WordPress is a great CMS to focus on because it has an engaged development team and it’s user-friendly for the end user. I researched WordPress theme development in the past, discovered some starter themes, and tried to learn from the Codex. I even installed the XAMPP server on my computer with WordPress and MySQL for local development. Of course, before all this I’d worked on many WordPress websites and done a lot of theme customization, but most of the PHP was foreign to me so I didn’t understand enough to learn more on my own. So in early November I decided to take an actual class on WordPress theme development, and started looking around to see what was available. There are lots of good online web development schools. I decided on Treehouse because it has classes specific to WordPress development. It’s only $25/month for access to all of their courses, and I think that’s a very reasonable investment (especially considering that I pay $50/month for Adobe CC).

The great thing about Treehouse is that I’ve also been able to update my skills in HTML and CSS. The last time I took proper classes in this stuff was 1999-2001, and web development was very different then. CSS existed but wasn’t widely used yet, and responsive design wasn’t a concern because things like smartphones didn’t exist. SEO was completely different, there was no such thing as social media, and the earliest blog platforms were still very new. I’ve taught myself a lot over the years, but taking classes again has been a very helpful way to get a large amount of quality information from an updated viewpoint. This is another reason why I want to narrow my focus — this industry moves so fast that it’s necessary to keep taking classes to update your skills. All of the related industries move just as fast, so it’s quite difficult to keep up with them all.

Over the past two months, I’ve spent most of my available time on courses at Treehouse. I’ve already built a basic WordPress theme while following along with the WordPress courses, and I’ve gotten through the majority of their Web Design and Front-End Development tracks. I’ve also picked up some additional skills in Adobe Illustrator & Photoshop, design, SQL, and PHP. Now it’s a matter of building my own theme to release to the public. I’ve already created a design mockup in Illustrator, and the next step will be to write the main HTML & CSS for it. After that I’ll work on moving it into WordPress and adding customization features.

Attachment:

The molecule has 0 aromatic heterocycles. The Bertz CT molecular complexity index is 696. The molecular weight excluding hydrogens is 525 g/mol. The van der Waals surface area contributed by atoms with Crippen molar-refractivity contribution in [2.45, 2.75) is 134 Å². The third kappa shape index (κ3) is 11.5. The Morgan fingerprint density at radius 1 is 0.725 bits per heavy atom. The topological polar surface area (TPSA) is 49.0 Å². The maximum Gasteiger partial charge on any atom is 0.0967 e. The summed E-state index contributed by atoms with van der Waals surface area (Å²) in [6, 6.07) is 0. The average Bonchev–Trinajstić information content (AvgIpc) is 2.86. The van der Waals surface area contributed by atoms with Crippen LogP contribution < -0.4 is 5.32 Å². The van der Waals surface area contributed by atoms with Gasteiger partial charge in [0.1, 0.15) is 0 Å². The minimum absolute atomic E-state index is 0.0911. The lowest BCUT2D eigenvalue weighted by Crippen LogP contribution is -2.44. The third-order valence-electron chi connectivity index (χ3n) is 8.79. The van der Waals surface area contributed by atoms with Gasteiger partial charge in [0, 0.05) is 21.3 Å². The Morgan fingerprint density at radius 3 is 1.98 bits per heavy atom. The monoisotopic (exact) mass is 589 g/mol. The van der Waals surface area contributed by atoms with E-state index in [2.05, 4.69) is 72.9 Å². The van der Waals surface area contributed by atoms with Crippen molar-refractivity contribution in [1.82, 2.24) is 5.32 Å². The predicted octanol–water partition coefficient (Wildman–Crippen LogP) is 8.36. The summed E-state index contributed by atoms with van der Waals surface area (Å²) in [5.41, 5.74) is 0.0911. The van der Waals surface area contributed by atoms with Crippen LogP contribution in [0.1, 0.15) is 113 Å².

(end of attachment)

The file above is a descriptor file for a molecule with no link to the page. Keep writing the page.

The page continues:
The folks at WordPress recently announced that JavaScript will be more and more important as time goes on, and their recommendation is for all WordPress developers to really get up to speed with JavaScript. I’d like to do that anyway, for my own purposes, so into 2016 I’ll be doing the JavaScript courses at Treehouse and I’ll be taking Zac Gordon’s JavaScript for WordPress Master Course when it’s available.

A Recap of Updates

This is also a good time to do a recap of recent things that you should be aware of:

  • I don’t think I’ll be renewing my DocuSign account this year. It’s a great service, but I don’t use it frequently enough to justify the cost. That means we’ll be going back to paper documents in cases in which they need to be signed, unless I can figure out another digital method.
  • I plan on keeping my rates the same in 2016. Generally that’s $65/hr for individual projects and $45/hr for retainers or packages. You will always be able to find someone who charges more and someone who charges less, but I think this is a fair rate for my experience and knowledge.
  • Invoicing will remain the same, but I’m getting a little stricter with it. Anyone who is beyond a first project will get an invoice on the last day of the month for work done during that month, and payment is due by the 15th of the next month, unless I’ve already made a different arrangement with you.
  • I removed SEO from my Services page. I could give a long explanation as to why, but it’s basically because of all the reasons in this post along with the fact that SEO kinda doesn’t exist anymore. Read this. “It’s no longer just about optimizing your website for Google. It’s about optimizing your presence across the web.” In my opinion, that’s not SEO. That’s the practice of marketing, and it is what SEO has become. (Again, this doesn’t mean I’ll stop helping you with SEO. It just means I’m not trying to get new SEO-specific clients.)
  • I replaced SEO with Technical Writing because I often end up doing a lot of that on website builds anyway, and it’s something that I have a unique skillset and talent for.

I think that’s it for now. As much as I’d like to shed all physical trappings and live as an awakened light-being, we’re all here for another year, so, onward!




Posted in Zen Web Updates.